Blair

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Lyrics & notes

22 Oct 1979

Blair, I was used to playing solitaire
but you caught all my defenses unaware
and my feelings long since fallen into disrepair
but you made me feel like a millionaire

how I hate the thought of leaving now
how I wish that I could stay somehow
but I will always remember you
and I will always love you
across the moments and the miles
and I will sing this song about your smile

Blair, I can close my eyes and see your golden hair
and your eyes reflecting rainbows in the air
you were an answer to a hopeless prayer
I want to wrap my arms around you
but you’re not there

how I hate the thought of leaving now
how I wish that I could stay somehow
but I will always remember you
and I will always love you
across the moments and the miles
and I will sing this song about your smile

there are so many feelings stuck in my heart
waiting for a smile from you to save it from breaking all apart

how I hate the thought of leaving now
how I wish that I could stay somehow
but I will always remember you
and I will always love you
across the moments and the miles
and I will sing this song about your smile

℗ © 1986 Dweller by the Light Stream Music, assigned to Creative Measures (ASCAP)

2011 Notes:

You know, the Lord has used children so often to speak to me at important times in my life. I've got several songs to prove it. And none spoke more potently than a little Georgia kid by the name of Blair.

It was the fall of 1979, and I was in the midst of one of the most remarkable tours of my performing career, the last before I was to leave Kansas and return to Michigan. Yes, it was truly remarkable. Even as I look back on it now, 32 years later, I have to say it. I can't say whether it was because of all I was going through at the time, what God was trying to tell me, that people were ripe to hear what I had to sing—or the phenomenally gorgeous weather!—but it seemed that every single concert was a special, amazing, wonderful event. And right in the middle of that remarkable trip, a few days before my birthday, I sang at Wesleyan in Macon, Georgia.

After working on lead sheets, taking a long nature walk, and borrowing a shirt, I sang to a small but enthusiastic crowd, and afterward, was escorted to Crystal by nine of Wesleyan's finest (and probably zaniest) women. And then, behind this illustrious lineup, came a blonde-haired, brown-eyed boy. Since I couldn't get a word in edgewise with the nine in front of me, I said "Hi" to the boy and we talked about the crazy girls. Later, as we waited for our order, the girls did something particularly boisterous. I rolled my eyes and happened to catch his eye and he smiled so big and unaffected that it just seemed to light up the whole place. And I couldn't just let it go at that.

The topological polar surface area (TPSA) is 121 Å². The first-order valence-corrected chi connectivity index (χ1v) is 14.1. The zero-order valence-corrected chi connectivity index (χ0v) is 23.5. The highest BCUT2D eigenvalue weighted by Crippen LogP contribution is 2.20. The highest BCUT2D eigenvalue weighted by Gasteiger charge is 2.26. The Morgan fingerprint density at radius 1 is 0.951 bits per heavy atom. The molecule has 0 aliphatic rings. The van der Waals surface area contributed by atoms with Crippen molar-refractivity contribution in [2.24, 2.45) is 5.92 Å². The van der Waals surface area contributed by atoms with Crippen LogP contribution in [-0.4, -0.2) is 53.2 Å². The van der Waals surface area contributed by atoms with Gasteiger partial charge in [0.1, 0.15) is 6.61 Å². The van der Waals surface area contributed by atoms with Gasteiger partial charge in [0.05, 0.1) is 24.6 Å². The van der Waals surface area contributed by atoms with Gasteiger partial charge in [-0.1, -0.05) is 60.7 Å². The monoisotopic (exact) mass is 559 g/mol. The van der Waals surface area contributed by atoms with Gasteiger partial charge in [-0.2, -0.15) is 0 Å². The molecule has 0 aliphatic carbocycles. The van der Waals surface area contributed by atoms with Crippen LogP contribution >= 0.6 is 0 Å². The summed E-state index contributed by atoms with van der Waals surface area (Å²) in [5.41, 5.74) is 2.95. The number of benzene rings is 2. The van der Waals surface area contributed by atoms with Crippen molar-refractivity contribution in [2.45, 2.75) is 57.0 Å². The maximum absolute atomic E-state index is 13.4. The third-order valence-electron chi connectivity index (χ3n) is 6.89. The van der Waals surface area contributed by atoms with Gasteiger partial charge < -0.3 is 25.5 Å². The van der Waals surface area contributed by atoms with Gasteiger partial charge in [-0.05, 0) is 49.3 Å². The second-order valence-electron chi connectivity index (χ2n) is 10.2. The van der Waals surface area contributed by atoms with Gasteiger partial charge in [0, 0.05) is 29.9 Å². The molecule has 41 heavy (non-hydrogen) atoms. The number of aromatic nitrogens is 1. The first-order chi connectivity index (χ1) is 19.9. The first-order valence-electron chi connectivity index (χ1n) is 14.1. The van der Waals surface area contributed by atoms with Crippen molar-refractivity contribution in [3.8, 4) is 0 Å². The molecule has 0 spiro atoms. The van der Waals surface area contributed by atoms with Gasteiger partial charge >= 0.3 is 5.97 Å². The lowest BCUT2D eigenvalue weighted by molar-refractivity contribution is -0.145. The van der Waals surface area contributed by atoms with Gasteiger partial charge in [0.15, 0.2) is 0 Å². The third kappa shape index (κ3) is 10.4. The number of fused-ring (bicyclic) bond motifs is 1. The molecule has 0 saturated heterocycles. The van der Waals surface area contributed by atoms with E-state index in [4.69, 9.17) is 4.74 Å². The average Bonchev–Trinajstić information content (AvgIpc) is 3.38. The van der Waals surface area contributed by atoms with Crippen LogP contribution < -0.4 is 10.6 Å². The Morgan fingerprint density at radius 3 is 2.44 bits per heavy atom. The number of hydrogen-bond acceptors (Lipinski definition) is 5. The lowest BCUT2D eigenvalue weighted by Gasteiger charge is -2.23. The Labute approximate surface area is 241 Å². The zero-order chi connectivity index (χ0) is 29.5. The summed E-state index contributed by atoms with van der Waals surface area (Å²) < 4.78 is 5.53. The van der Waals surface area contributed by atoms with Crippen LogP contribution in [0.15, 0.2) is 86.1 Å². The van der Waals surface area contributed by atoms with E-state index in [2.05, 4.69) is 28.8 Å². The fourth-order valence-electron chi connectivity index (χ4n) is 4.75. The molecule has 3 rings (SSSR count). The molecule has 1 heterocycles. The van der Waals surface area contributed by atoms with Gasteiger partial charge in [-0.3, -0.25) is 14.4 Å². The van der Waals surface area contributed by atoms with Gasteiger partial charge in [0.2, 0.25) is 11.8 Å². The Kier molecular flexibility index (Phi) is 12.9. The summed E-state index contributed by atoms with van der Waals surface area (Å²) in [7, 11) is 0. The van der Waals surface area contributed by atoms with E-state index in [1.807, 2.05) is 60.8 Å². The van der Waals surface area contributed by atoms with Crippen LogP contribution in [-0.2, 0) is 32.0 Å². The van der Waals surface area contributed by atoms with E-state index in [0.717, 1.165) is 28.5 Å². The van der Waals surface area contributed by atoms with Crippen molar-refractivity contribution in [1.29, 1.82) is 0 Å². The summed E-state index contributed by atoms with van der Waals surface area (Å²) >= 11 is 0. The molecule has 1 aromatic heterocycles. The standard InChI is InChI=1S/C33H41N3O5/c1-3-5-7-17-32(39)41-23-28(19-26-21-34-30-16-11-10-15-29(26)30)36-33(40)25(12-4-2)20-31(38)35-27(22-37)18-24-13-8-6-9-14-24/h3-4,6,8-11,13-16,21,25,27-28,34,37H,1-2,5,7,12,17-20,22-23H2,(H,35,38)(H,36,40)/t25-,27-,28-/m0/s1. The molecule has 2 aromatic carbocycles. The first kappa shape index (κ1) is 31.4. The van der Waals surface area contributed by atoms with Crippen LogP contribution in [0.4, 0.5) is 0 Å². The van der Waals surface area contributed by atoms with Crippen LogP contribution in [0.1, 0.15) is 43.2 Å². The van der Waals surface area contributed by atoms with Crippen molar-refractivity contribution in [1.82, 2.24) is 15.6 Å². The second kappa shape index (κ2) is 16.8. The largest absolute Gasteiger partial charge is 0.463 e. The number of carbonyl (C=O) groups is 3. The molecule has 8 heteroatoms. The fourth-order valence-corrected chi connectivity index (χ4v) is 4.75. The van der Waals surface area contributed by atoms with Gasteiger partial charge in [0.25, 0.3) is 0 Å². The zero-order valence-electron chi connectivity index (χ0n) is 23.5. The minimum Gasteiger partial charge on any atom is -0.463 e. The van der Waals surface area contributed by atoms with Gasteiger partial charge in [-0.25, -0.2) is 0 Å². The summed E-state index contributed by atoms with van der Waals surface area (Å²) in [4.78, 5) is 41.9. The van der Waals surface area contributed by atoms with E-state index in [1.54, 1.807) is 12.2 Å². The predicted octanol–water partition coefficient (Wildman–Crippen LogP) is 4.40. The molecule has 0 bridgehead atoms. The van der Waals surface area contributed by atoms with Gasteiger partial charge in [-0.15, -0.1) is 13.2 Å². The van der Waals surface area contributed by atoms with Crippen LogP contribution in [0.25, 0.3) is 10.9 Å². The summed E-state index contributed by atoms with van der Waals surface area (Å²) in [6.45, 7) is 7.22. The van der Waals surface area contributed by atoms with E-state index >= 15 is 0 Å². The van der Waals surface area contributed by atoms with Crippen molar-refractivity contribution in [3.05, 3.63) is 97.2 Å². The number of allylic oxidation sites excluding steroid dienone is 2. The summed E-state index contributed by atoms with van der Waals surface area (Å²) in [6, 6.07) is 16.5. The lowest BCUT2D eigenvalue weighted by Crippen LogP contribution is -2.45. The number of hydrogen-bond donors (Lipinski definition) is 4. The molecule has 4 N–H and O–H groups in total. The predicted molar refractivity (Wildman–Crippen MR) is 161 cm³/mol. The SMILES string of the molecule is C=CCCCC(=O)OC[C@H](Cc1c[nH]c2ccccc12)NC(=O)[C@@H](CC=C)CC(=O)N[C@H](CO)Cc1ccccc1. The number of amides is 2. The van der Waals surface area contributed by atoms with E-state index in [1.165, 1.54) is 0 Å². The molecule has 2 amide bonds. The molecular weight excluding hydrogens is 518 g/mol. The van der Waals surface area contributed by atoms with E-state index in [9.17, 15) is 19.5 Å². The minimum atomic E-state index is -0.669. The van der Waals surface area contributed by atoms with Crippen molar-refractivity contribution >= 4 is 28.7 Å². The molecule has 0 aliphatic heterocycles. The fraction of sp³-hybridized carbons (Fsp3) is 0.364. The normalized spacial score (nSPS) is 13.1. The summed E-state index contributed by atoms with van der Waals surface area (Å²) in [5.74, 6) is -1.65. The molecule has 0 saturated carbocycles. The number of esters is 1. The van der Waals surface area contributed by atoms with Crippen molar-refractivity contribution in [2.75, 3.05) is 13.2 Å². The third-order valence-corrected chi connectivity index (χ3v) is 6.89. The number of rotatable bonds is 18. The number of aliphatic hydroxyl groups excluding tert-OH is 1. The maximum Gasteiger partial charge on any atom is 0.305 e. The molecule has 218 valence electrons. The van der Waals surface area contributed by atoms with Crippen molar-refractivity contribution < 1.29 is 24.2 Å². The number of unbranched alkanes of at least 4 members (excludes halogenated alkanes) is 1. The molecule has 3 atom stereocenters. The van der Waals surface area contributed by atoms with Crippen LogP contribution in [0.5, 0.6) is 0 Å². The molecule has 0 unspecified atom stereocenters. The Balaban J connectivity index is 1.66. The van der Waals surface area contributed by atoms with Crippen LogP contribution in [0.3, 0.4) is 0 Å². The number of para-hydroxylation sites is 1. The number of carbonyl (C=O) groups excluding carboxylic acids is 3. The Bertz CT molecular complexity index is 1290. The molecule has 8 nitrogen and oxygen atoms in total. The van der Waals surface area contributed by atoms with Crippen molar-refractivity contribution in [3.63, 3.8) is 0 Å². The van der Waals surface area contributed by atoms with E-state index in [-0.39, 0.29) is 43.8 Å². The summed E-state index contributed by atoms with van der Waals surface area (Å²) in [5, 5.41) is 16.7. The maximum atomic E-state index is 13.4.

So I went over and put my arm around him and asked his name and we talked a little about the weather and my trip and his family. I told his Dad that I'd just performed at Wesleyan and asked if I could come by the next day to visit Blair and give him an album. One of the girls, Paula, later told me I should have seen his eyes light up right then. Maybe he couldn't believe it was happening. But then, neither could I.

So before leaving town the next day, I went by Blair's house. There are lots of things about that visit I won't forget: Hearing him yell "Hi," and come over and sit on my knee. How we talked and talked about everything and how he said "yes, sir" and "no, sir." How we played frisbee and he'd catch that thing even if he had to dive for it. How he showed me around his house, and fixed me a glass of tea, and said "Thanks" for the album at least 3 times, and just kept radiating at me. How I took his picture by the roses and he said he'd better tuck in his shirt. And how he smiled then: posed, yes, but so real. Like the kind of sunshine that melts a winter's worth of cold on that first warm spring day.

Too soon, it was time to leave. I got down on my knees, wrapped my arms around him, and said, "God bless you." He said, "God bless you, too." And he was only 9 years old, but he was a friend to me that day, a friend that reminded me how much God loved me, smack dab in the middle of my topsy turvy life. It seems to me now that it must have been a little glimpse of heaven, unveiled just when I needed it. A glimpse that I'll never, ever forget.